The ICS–‘BPH’ Study: the psychometric validity and reliability of the ICSmale questionnaire
Article first published online: 29 OCT 2003
British Journal of Urology
Volume 77, Issue 4, pages 554–562, April 1996
How to Cite
Donovan, J.L., Abrams, P., Peters, T.J., Kay, H.E., Reynard, J., Chapple, C., de la Rosette, J.M.C.H. and Kondo, A. (1996), The ICS–‘BPH’ Study: the psychometric validity and reliability of the ICSmale questionnaire . British Journal of Urology, 77: 554–562. doi: 10.1046/j.1464-410X.1996.93013.x
- Issue published online: 29 OCT 2003
- Article first published online: 29 OCT 2003
- Cited By
- Benign prostatic hyperplasia;
- urinary symptoms;
Objective To assess the validity and reliability of the ICSmale questionnaire developed for the International Continence Society-'Benign Prostatic Hyperplasia' (ICS–'BPH') study.
Patients and methods Urology departments in 12 countries recruited 1271 consecutive men >45 years old, with lower urinary tract symptoms and possible benign prostatic obstruction, to the ICS–'BPH' study (the clinical group); 423 ambulent men were recruited from a general practice in the UK to provide a community group. Each individual was asked to complete the wide-ranging ICSmale questionnaire, comprising questions concerned with urinary symptoms, the bother they cause, and issues of quality of life and sexual function. Content, construct and criterion validity of the symptom and problem questions were assessed by interviews with patients and urologists, testing hypotheses within sub-studies, and in relation to frequency-volume diaries and uroflowmetry. Reliability was assessed by measures of internal consistency and a test-retest analysis.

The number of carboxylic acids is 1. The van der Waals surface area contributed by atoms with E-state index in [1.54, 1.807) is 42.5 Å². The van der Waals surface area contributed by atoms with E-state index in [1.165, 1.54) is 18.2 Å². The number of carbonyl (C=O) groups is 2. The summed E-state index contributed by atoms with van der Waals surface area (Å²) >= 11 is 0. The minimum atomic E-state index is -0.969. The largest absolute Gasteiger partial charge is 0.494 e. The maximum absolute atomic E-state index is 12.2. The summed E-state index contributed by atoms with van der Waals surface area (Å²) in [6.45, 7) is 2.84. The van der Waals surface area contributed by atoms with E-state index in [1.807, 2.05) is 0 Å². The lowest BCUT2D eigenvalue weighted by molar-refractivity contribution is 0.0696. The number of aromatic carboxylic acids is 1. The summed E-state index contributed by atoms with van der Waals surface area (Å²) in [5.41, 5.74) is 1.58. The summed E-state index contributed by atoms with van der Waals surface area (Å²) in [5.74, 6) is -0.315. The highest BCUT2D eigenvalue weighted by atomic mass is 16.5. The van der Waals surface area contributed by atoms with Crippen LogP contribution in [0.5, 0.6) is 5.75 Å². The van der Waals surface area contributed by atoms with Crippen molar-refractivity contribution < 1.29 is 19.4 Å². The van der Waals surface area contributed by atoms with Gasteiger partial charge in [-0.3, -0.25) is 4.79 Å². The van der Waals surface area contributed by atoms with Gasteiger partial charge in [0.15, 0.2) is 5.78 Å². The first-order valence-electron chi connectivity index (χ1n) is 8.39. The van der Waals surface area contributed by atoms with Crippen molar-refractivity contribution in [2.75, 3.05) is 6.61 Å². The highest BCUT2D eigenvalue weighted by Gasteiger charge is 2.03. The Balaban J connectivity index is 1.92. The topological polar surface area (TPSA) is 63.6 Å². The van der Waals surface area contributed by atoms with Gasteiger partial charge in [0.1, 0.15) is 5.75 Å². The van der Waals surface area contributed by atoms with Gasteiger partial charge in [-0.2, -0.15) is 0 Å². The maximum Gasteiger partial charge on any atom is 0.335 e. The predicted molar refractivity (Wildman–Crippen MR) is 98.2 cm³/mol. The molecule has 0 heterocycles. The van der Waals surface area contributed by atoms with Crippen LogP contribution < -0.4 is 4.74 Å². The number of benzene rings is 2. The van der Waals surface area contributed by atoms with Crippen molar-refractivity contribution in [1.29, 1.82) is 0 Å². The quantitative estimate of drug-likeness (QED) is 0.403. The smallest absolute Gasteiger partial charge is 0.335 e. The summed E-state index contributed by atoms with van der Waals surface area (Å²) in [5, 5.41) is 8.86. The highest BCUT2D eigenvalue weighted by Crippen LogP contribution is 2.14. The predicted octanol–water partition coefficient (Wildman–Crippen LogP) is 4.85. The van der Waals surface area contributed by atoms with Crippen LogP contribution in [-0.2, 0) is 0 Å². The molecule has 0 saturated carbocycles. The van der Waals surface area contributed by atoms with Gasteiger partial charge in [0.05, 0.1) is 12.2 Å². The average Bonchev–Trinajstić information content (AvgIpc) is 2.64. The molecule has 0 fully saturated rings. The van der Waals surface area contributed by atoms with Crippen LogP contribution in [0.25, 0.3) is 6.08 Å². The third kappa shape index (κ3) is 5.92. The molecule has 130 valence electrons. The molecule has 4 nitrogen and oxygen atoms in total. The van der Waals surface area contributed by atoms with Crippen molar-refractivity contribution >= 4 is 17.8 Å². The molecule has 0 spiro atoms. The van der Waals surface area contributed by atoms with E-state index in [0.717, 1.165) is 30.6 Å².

Results The ICSmale questionnaire was easy to complete. It was clearly able to differentiate between men in clinical and community populations, and detected the expected positive age gradient for most symptoms in the community group. There was reasonable agreement between relevant parts of the questionnaire and frequency-volume charts when a relatively flexible approach was taken, but there was a very poor relationship between questions assessing strength of stream and the results of uroflowmetry. Internal consistency was high, and overall the questionnaire demonstrated good test-retest reliability.
Conclusion The self-completed ICSmale questionnaire had high levels of psychometric validity and reliability.